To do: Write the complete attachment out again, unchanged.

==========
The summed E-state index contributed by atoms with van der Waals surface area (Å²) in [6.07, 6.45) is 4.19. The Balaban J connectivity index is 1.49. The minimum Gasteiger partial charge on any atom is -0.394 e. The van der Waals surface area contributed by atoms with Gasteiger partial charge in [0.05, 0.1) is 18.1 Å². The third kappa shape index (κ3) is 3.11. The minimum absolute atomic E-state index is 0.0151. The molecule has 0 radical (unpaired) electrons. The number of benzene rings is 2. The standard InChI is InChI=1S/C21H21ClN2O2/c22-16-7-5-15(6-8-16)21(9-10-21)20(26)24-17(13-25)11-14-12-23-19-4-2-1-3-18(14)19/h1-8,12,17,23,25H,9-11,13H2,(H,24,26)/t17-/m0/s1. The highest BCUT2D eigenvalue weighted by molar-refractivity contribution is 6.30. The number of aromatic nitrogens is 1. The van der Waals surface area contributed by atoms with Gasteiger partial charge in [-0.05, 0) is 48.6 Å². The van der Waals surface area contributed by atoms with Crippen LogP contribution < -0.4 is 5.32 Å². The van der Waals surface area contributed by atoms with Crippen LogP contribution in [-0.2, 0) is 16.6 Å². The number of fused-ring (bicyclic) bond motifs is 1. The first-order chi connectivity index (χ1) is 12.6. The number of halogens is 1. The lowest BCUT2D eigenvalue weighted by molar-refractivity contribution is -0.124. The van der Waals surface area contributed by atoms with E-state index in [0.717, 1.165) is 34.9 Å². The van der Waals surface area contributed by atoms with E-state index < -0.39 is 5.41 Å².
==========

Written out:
The summed E-state index contributed by atoms with van der Waals surface area (Å²) in [6.07, 6.45) is 4.19. The Balaban J connectivity index is 1.49. The minimum Gasteiger partial charge on any atom is -0.394 e. The van der Waals surface area contributed by atoms with Gasteiger partial charge in [0.05, 0.1) is 18.1 Å². The third kappa shape index (κ3) is 3.11. The minimum absolute atomic E-state index is 0.0151. The molecule has 0 radical (unpaired) electrons. The number of benzene rings is 2. The standard InChI is InChI=1S/C21H21ClN2O2/c22-16-7-5-15(6-8-16)21(9-10-21)20(26)24-17(13-25)11-14-12-23-19-4-2-1-3-18(14)19/h1-8,12,17,23,25H,9-11,13H2,(H,24,26)/t17-/m0/s1. The highest BCUT2D eigenvalue weighted by molar-refractivity contribution is 6.30. The number of aromatic nitrogens is 1. The van der Waals surface area contributed by atoms with Gasteiger partial charge in [-0.05, 0) is 48.6 Å². The van der Waals surface area contributed by atoms with Crippen LogP contribution < -0.4 is 5.32 Å². The van der Waals surface area contributed by atoms with Crippen LogP contribution in [-0.2, 0) is 16.6 Å². The number of fused-ring (bicyclic) bond motifs is 1. The first-order chi connectivity index (χ1) is 12.6. The number of halogens is 1. The lowest BCUT2D eigenvalue weighted by molar-refractivity contribution is -0.124. The van der Waals surface area contributed by atoms with E-state index in [0.717, 1.165) is 34.9 Å². The van der Waals surface area contributed by atoms with E-state index < -0.39 is 5.41 Å².